FT LAUDERDALE (CBSMiami) – A federal judge has ruled that a lawsuit by Zachary Cruz, the younger brother of self-confessed Parkland school shooter Nikolas Cruz, against the Broward Sheriff’s Office can go forward.
In the lawsuit, Cruz claims that he was targeted, harassed, and tortured by Broward authorities.
Cruz brother Nikolas is accused of going on a shooting spree at the school on February 14th, killing 17 people.
“If people only knew the half of it,” said Zachary. “I’m nothing like [Nikolas]. But people have their opinions. I’m not my brother.”
Prosecutors said at the time that Zachary Cruz had “red flags” similar to his brother’s in terms of behavioral problems that might lead him down a criminal path or worse.
“He was arrested for skateboarding on school grounds,” said Nexus Services CEO Mike Donovan. “And the bond was set at $25, which is the customary bond for that charge.”
After posting the required $25 bail, Cruz claims his bond was unreasonably reset to an excessive $500,000.
“He was scheduled to be released and the sheriff’s office decided to hold him because of who his brother was,” said Donovan.
In the filing, lawyers for Cruz said he was illegally held after posting his $25 bond without just cause. The claim Broward County officials then engaged in a campaign of intimidation and torture once he was in the Broward main jail facility, including the use of a restraint vest 24-hours per day and sleep deprivation tactics such as guards repeatedly waking him at all hours and the use of 24-hour intense lighting.
“I would like for the people who are responsible to be held accountable,” said Cruz.
The civil rights organization Nexus Services is now funding a lawsuit to do just that.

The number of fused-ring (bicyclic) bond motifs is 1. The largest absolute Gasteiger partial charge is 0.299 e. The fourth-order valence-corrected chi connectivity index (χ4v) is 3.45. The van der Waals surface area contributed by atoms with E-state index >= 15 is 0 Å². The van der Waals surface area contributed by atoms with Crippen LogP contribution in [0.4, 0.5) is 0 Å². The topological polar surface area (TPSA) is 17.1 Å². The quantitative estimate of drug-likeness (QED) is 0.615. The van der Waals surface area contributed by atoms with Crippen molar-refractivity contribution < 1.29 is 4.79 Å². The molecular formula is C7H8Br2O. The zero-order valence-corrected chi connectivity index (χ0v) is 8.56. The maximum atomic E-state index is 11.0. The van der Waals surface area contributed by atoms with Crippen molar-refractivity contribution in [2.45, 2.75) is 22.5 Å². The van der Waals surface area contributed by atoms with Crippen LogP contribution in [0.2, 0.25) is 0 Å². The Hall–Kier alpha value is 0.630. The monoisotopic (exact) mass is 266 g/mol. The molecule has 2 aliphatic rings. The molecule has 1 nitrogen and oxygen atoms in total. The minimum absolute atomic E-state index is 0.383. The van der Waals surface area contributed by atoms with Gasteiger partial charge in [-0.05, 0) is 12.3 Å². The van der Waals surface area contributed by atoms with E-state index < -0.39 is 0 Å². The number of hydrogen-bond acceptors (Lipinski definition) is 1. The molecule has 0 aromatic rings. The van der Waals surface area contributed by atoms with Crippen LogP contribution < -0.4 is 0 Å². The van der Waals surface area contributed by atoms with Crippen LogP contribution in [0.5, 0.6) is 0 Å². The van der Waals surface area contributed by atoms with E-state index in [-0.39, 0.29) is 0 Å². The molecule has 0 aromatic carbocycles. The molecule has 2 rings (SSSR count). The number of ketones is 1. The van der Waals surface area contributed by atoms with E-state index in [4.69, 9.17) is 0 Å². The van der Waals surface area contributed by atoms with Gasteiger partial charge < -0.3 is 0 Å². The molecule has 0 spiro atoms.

“The Broward sheriff’s office has to change,” said Donovan. “Believe it will change. I believe that change needs to be comprehensive. I believe the way inmates are treated in the jail needs to change.”
In their ruling, the U.S. District Court for the Southern District of Florida ruled that the treat of Cruz in custody substantiated his claims of 14th amendment violations and false imprisonment.
The court agreed that Cruz’s lawsuit plausibly alleges that Broward County officials, notably Captain Sherea Green’s, decision to detain Cruz following his posting of bond was intentional, and therefore rose above the “mere negligence” required to maintain a claim for deliberate indifference to his right to be released.
Cruz is being represented by Nexus Services, the Virginia company that provided him Cruz with a job and living quarters after his scrape with the law.
The suit was filed by Nexus Derechos Humanos Attorneys, who bill themselves as “a pro bono civil-rights law firm committed to holding public officials accountable.”
Cruz, who moved to Viriginia to escape his brother’s reputation, says he will be here for his lawsuit and his brother’s trial. A promise he made Nicholas Cruz.
“I promised him when mom died that I would be there,” said Zachary. “I promised him when my mom was dead on the bed.”
Zach, clearly timid and still a teenager, will turn 19 next month. The same month of the anniversary of the shooting in Parkland.
He is at a loss for words about how he feels, but wants everyone to know “I pray that everyone gets through these hard times. And that people are just there for each other, when you need it the most.”